Peter Bay of the Austin Symphony Orchestra, acclaimed architect Michael Hsu, and Lesley Varghese of the AARC honored; first historical exhibit on Asian Texans presented; and more “Making History” moments at this sold-out, black-tie event.
Austin, TX – The Asian American Resource Center (AARC) officially opened in September, but it was the community behind the building that was celebrated at the Asian American Resource Center (AARC) Autumn Ball, held on Oct. 26 at the AARC, located at 8401 Cameron Road in northeast Austin.
“This building is [an achievement], but the AARC is not a destination. It’s the process and the people that are involved in the blossoming of the Asian American community in Austin and Travis County,” said Richard Jung, who served as immediate past Chairman of the AARC Board of Directors and is currently a candidate for Travis County Commissioner. Jung and his wife Miri Choi were lead sponsors for the event.
The sold-out, black-tie event highlighted groundbreaking achievements and individuals with the theme: “Making History.” At the center of the AARC Ball was the presentation of the Asian Image Awards recognizing “the creative contributions have changed Austin’s physical and cultural landscape.”
Recipients of the Asian Image Award included Peter Bay, internationally acclaimed conductor of the Austin Symphony Orchestra; Michael Hsu, a leading architect of the “Texas Modern” movement; and surprise honoree Lesley Varghese,AARC Executive Director and General Consul.
“I appreciate my heritage a lot more for what I’ve seen in this building and I am so proud. Thank you for supporting this wonderful building,” said Bay in his acceptance speech. Bay is of Swiss and Filipino heritage.
Austin Mayor Lee Leffingwell served as Honorary Event Chair, along with Event Co-Chairs Joy Authur, Richard Jung, Paul Kim, Jade Chang Sheppard and Lesley Varghese.
Also part of history making were the featured presentation and entertainment.
Irwin Tang, author of “Asian Texans,” presented highlights from the “Asian Texans: Untold Stories” history exhibition which debuted at the AARC Grand Opening on Sept. 28. The exhibit—the first of its kind in the country—explores the history of Asians in Texas dating back to the 1800s up to present day, with many never-seen-before photos.
In addition, lead performers from “Om Shanti” performed several routines from the Bollywood musical, which was the first ever Bollywood production in Texas (performed at the Long Center in August).
Austin City Council Member Mike Martinez also showed off his Bollywood moves to the audience’s delight, reprising a Bollywood dance routine that he had originally performed at a charity event.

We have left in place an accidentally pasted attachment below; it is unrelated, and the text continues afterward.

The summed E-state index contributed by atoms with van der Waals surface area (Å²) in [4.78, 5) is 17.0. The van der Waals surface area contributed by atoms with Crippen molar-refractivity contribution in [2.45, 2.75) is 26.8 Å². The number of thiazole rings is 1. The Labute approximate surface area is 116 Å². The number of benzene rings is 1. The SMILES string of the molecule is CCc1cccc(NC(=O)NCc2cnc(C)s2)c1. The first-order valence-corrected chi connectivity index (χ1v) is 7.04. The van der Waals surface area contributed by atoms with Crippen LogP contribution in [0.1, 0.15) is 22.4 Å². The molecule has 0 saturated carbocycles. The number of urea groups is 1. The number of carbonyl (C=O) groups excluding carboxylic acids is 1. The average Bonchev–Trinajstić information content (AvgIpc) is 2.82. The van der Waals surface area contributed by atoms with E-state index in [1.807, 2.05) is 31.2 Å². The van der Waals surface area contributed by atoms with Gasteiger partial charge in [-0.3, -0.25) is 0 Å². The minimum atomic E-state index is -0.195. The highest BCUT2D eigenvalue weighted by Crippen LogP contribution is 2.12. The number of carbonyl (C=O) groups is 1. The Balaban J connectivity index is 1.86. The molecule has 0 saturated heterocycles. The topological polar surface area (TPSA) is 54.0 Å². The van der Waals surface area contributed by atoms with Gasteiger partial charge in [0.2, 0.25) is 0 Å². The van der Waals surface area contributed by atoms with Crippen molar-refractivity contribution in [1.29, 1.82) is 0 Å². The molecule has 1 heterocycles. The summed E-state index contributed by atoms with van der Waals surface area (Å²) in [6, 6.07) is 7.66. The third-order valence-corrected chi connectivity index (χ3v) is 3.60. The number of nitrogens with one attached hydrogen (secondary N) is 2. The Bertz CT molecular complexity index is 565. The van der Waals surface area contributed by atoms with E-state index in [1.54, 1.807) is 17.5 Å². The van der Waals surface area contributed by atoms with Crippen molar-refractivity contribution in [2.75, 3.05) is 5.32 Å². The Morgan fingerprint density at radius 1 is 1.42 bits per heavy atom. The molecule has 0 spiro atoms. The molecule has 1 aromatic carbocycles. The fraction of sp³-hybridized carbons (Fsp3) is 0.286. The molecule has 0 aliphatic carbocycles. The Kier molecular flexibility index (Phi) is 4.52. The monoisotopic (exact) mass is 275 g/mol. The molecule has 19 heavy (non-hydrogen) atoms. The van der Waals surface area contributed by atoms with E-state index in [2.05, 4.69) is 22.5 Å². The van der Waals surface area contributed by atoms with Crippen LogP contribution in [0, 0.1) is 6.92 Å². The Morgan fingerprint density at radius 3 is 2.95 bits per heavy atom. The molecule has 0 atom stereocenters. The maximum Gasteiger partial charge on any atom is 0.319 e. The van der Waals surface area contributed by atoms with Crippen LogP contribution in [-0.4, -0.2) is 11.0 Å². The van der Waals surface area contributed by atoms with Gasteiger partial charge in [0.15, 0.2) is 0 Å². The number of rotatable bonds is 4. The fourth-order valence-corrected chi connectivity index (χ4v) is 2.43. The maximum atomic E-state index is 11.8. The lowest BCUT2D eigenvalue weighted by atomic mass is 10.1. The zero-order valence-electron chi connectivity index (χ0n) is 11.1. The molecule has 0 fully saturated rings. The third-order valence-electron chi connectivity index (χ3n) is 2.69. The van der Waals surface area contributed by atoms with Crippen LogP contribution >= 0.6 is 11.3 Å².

Rey Arellano, the new Assistant City Manager for the City of Austin, was introduced as well. Orellano, who is of Filipino heritage, moved to Austin from Tacoma, Washington.
“The unity within the Asian community, given its diversity [sets Austin apart from other cities],” Orellano said. “I really look forward to working with the community and contributing.”
Additionally, Summit Elementary and High School Dragon and Lion Dance Team performed traditional lion and dragon dances. Special guest appearances were made by Miss Pacific Islands 2013 and Mrs. Philippines 2013, Central Texas. Asian cuisine was catered by Ronald Cheng of Chinatown restaurant.
The event was not only a time for celebration and recognition, but also to raise funds for the landmark facility and the Asian American Resource Center nonprofit organization, which creates programming and performs community outreach for the Center.
Some fundraising goals include supporting refuges newly located to Austin, providing assistance with the voter ID law, creating translated documents on civic related services (such as what to do when stopped by a police officer).
About the Asian American Resource Center
In 2006, Austin voters approved a $5 million bond for the construction of the AARC. Groundbreaking for the Center commenced on March 29, 2012 and the center opens to the public with a Grand Opening Celebration on September 28, 2013 at the Center. The AARC is dedicated to the preservation, exhibition, cultivation, and celebration of Asian/Asian American culture and heritage through educational programming and community outreach. The vision is to build a resource center that will increase commerce and showcase the best of Asian/Asian American culture, allowing the community to educate, congregate, and celebrate its heritage. For more about the AARC, visit http://austintexas.gov/aarc
About the AARC nonprofit organization
The Asian American Resource Center Nonprofit Organization was established in 2006 to support the construction and operation of the Asian American Resource Center facility.
Community partnerships are already in place to serve seniors, refugees, Asian American youth, and Austin families of limited English proficiency. With the continued support of the community, the AARC Nonprofit is poised to provide essential community programs at the new facility, while also serving as a cultural and economic bridge between Austin and Asia. For more about the AARC Nonprofit, visit www.facebook.com/AARC.TX.
About the Asian American population in Austin
As of 2010, Asian Americans accounted for 6.5 percent of the population or approximately 50,000 people, according to the 2010 U.S. Census. Asian Americans are also the fastest growing segment of the population. While the general population of Austin doubles every 20 to 25 years, the number of Asian Americans in Austin is doubling every ten years, according to City projections. Asian Americans are an extremely diverse group, spanning hundreds of subpopulations, languages and religions, and also crossing educational levels and socio-economic status.